bookmark_borderThe first night away from my children.

We had made it 550 miles towards our destination, we were exhausted, and it was my first night away from my children. I almost turned around and drove back home.

The day had gone really well. We left two hours later than I’d planned, but it was just as well because I had more time to hug and say goodbye. My son’s sleep has been incredibly erratic and he had been awake since 3:30 that morning. I was tired, too, and we took things slowly as we got ready to leave.

The drive had gone smoothly. As soon as we got through the first mountain pass, the wildfire smoke that has been plaguing the west started to thin. My son wanted to stop for lunch at Red Robin. I had hoped for something a little faster, but it was nice to be out of the car, too.

We made it to our first hotel and my phone rang for a video call from one of my kids at home. I answered to see my youngest, only in kindergarten, sobbing hysterically. It was bedtime. Through the sobs, I could barely make out, “Mommy, when are you coming home? Are you coming home soon?”

I had tried to prepare her as best I could. I couldn’t make a calendar or count down to when I’d be home. I don’t know when I’ll be home. My teen’s program could be as short as 6 weeks or as long as 12 weeks. But I immediately started praying for 6 weeks to be effective.

I was overwhelmed with grief at being separated from my family. I didn’t know how I was going to make it for three months; it hadn’t even been 24 hours and I was falling apart. I didn’t know how I was going to make it through this first night away from my children.

In the midst of those emotions, my brain automatically searches for reasons to be thankful. I thought of mothers who were in prison, who had to be separated from their children for years. Of mothers who had to travel for treatment of life-threatening illness, who had to, somehow, prepare their children for the possibility to grow up without their mother. And I thought of the three mothers I know that buried a child in 2020.

Yes, I would keep putting one foot in front of the other.

My sobbing baby was home with her daddy and siblings. My close friends all have plans to spend time with her, helping her feel special. She is and will be safe and loved.

I have so much to be thankful for.

Thank you, God.

The next day I had three phone calls with her, all without tears. She did ask if I was coming home soon. I wanted so badly to be able to say “Yes! Just a few more hours and I’ll be home!” Saying no, I won’t be home soon, made my stomach tighten into a knot.

Someday, there may be programs like there one we’re headed to in all towns and cities. Someday, this treatment may only be an hour away from our little mountain town. Some day, maybe a mother will be able to say, “Yes, sweetie, I’ll be home soon! I’ll see you tonight!”

bookmark_borderI love my home.

A distant mountain with a snowy peak is flanked by green mountains on either side.  A perfectly still lake acts as a mirror to the landscape and sky.  This is my Home.
Photo by Kevin Bidwell from Pexels

Home, for me, is more than a place. It’s even more than the people who fill it. Home eludes description.

Not every place I have lived has been Home. Some have been mere dwellings– filled with our possessions, filled with the people I love. I organized the possessions, I did all the necessaries, and I loved the people in those spaces. Those places were where we slept, ate, worked, laughed, fought, and cried. But they weren’t Home. Whenever we lived in one of those spaces, I had a visceral, constant ache for Home. It was subtle but it was ever present.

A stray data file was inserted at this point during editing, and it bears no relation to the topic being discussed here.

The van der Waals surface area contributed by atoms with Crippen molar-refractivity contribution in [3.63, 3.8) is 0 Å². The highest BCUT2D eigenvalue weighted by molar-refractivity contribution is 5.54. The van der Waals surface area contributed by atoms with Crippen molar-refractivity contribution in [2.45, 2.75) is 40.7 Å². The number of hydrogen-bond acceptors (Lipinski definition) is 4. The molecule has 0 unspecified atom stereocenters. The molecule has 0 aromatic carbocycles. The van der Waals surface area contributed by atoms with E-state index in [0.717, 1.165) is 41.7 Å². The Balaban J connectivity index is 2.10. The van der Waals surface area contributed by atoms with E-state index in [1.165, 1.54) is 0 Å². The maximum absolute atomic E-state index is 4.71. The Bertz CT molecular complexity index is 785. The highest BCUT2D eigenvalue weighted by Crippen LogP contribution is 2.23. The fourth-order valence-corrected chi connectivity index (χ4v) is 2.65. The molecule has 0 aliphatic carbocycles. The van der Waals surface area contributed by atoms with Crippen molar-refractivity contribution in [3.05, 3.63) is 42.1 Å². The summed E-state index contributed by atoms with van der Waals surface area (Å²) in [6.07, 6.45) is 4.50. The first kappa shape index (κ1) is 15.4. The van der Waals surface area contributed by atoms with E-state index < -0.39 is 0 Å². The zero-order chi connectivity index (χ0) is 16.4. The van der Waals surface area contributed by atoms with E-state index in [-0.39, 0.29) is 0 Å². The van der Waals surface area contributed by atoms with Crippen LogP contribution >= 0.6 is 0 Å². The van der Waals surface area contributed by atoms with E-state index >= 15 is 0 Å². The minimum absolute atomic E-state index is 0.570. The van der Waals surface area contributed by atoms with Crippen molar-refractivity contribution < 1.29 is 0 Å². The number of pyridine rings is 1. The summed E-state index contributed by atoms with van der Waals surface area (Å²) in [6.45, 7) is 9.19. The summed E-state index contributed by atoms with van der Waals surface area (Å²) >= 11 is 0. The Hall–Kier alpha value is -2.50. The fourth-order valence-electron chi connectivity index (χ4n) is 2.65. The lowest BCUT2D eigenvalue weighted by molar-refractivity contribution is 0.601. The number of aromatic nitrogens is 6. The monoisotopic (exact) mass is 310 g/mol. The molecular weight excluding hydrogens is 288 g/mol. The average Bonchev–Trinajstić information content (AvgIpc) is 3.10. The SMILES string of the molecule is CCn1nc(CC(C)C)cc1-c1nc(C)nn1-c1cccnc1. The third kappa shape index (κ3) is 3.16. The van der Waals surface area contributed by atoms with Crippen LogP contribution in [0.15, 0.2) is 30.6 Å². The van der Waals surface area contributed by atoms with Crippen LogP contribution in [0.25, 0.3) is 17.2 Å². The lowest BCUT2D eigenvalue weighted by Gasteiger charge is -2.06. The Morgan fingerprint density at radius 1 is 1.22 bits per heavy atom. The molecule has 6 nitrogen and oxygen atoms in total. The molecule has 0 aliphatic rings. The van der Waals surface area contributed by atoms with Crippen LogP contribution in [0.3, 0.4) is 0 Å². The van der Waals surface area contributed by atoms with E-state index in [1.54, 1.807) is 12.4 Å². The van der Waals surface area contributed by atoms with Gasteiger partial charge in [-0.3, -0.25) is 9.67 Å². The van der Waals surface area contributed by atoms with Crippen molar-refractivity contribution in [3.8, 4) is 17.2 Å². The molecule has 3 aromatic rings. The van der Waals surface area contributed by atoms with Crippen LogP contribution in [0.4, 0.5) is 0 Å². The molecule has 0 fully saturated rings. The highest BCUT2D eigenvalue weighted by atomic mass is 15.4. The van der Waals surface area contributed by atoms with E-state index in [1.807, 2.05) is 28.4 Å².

That feeling wasn’t unlike the feeling I had as a teenager, wondering who I would marry someday. Hoping I would meet him soon (and not scare him away). I always knew he was out there, somewhere, and that certainty kept me from settling for less than. Well, whenever we lived in mere dwellings, that’s the same sensation I had. Home was out there, somewhere. That ache that said, “Don’t settle for this.”

We’ve been married almost 24 years. We’ve lived in ten places. Only three of those ten places have been Home. When I think of the two Homes that have been left to our history, it is hard not to cry. It’s not unlike thinking of a loved one who has lived a good life and passed peacefully away. You know that your time with them is done, and that it was Good. Yet, you wish you could go back are re-live some of it, at least a little. You close your eyes and re-play the tape, in your mind.

Thankfully, where we live now is Absolute Home. We discovered it in 2013 and I cried the first time we came up the drive. We’re still here and, God willing, we’ll never leave.

Tomorrow morning I’m leaving it. I’m leaving Home. I’m leaving my husband, four of my children, my pets, my flowers, my garden, my messes, my routines, my favorite spots. I’m leaving dear friends. I’m leaving my early morning walks to the pond with my dogs. I’m leaving the sound of the trains and the crickets. I’m leaving the rustic nature of the most beautiful place on earth. It’s hard not to break down.

It’s entirely possible that the place we will stay for the next two months will be a Home. I picked it based on an inner resonance I had with the photos. I’m hoping that when we settle in, after the nervousness wears off, we’ll bond with it. Of course, that will mean a little pang when we leave. But the pang of parting will be worth it, to have a Home waiting for us at the end of what may be very exhausting days.

If it turns out that we just have a place to stay, that will be okay, too. It will keep us focused on the goal–returning Home with my teen who will be hopeful for his own future, ready with skills to meet each day.

Tomorrow is the day! The journey is starting.